At the open: Yields getting killed as investors seek Brexit shield

Jake Cordell
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The FTSE 100 may be higher than before the vote, but investors are still seeking protection
The FTSE 100 may be higher than before the vote, but investors are still seeking protection (Source: Getty)

Stock markets have opened with their typical Friday morning calm today, despite frantic trading since last week's vote to leave the EU.

The FTSE 100 climbed 0.4 per cent in the first chunk of the session to build on yesterday's impressive gains. The index is standing at a 10-month high of 6,530.

With no company rising or falling by a margin of more than 1.5 per cent, traders may be taking some hard-earned rest today and letting things tick over until the close of play.

The action, however, is with government bonds.

UK borrowing costs tumbled to a new record low today following a dramatic fall after governor of the Bank of England Mark Carney geared up to slash interest rates. The yield on 10-year notes hit 0.8 per cent this morning, down seven basis points from yesterday in another steep decline.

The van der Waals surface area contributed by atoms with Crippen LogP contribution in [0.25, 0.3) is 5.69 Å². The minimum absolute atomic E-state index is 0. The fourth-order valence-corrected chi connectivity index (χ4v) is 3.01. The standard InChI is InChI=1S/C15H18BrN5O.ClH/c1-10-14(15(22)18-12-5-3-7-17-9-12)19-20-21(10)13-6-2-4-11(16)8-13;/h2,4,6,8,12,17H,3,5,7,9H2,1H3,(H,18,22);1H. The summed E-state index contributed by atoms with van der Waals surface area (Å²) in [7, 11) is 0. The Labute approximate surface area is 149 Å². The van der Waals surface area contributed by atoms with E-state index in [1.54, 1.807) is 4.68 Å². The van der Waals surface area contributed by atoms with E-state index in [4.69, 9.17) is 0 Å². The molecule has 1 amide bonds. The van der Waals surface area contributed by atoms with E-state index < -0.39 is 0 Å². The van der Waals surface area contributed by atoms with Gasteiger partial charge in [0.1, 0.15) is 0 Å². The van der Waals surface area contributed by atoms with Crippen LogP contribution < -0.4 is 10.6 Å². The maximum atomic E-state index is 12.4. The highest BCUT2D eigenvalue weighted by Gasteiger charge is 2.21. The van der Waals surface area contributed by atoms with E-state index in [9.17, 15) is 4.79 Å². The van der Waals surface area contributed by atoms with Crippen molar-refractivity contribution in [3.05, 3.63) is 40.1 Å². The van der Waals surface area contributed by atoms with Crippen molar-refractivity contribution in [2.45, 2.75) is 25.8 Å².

Read more: Did Boris Johnson move the currency markets yesterday?

This time last month yields were at 1.3 per cent. Borrowing costs on two-year government debt also edged perilously close to dipping into negative territory. They have fallen from 0.37 per cent to 0.06 per cent in the last month.

Yesterday, borrowing costs turned negative on government debt maturing in March 2018 for the first ever time.

Futures markets indicate the Bank of England will cut rates twice over the summer - as the UK looks set to join the zero interest rate club in the wake of the vote to leave the EU and the political turmoil it triggered.

The pound was also fairly choppy in morning trading, but seems lodged around the $1.33 level for now. After falling yesterday on the back of Carney's comments, it is now trading at $1.3289, down 0.17 per cent against the dollar on the day.

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